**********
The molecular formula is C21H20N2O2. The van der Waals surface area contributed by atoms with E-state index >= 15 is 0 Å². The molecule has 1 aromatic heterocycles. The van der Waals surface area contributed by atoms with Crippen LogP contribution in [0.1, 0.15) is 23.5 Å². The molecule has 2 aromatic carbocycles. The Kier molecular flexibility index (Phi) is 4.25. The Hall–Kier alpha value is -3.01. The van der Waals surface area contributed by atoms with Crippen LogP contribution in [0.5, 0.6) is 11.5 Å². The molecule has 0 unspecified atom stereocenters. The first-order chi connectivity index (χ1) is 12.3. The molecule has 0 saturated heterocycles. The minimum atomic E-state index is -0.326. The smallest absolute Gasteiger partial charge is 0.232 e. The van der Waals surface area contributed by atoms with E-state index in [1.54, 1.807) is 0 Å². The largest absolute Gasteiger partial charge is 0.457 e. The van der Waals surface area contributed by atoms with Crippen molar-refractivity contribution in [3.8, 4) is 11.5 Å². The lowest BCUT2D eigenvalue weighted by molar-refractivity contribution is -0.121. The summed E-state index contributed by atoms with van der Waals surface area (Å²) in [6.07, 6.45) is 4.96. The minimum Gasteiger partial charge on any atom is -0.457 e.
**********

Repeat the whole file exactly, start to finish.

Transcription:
The molecular formula is C21H20N2O2. The van der Waals surface area contributed by atoms with E-state index >= 15 is 0 Å². The molecule has 1 aromatic heterocycles. The van der Waals surface area contributed by atoms with Crippen LogP contribution in [0.1, 0.15) is 23.5 Å². The molecule has 2 aromatic carbocycles. The Kier molecular flexibility index (Phi) is 4.25. The Hall–Kier alpha value is -3.01. The van der Waals surface area contributed by atoms with Crippen LogP contribution in [0.5, 0.6) is 11.5 Å². The molecule has 0 unspecified atom stereocenters. The first-order chi connectivity index (χ1) is 12.3. The molecule has 0 saturated heterocycles. The minimum atomic E-state index is -0.326. The smallest absolute Gasteiger partial charge is 0.232 e. The van der Waals surface area contributed by atoms with E-state index in [1.54, 1.807) is 0 Å². The largest absolute Gasteiger partial charge is 0.457 e. The van der Waals surface area contributed by atoms with Crippen molar-refractivity contribution in [3.8, 4) is 11.5 Å². The lowest BCUT2D eigenvalue weighted by molar-refractivity contribution is -0.121. The summed E-state index contributed by atoms with van der Waals surface area (Å²) in [6.07, 6.45) is 4.96. The minimum Gasteiger partial charge on any atom is -0.457 e.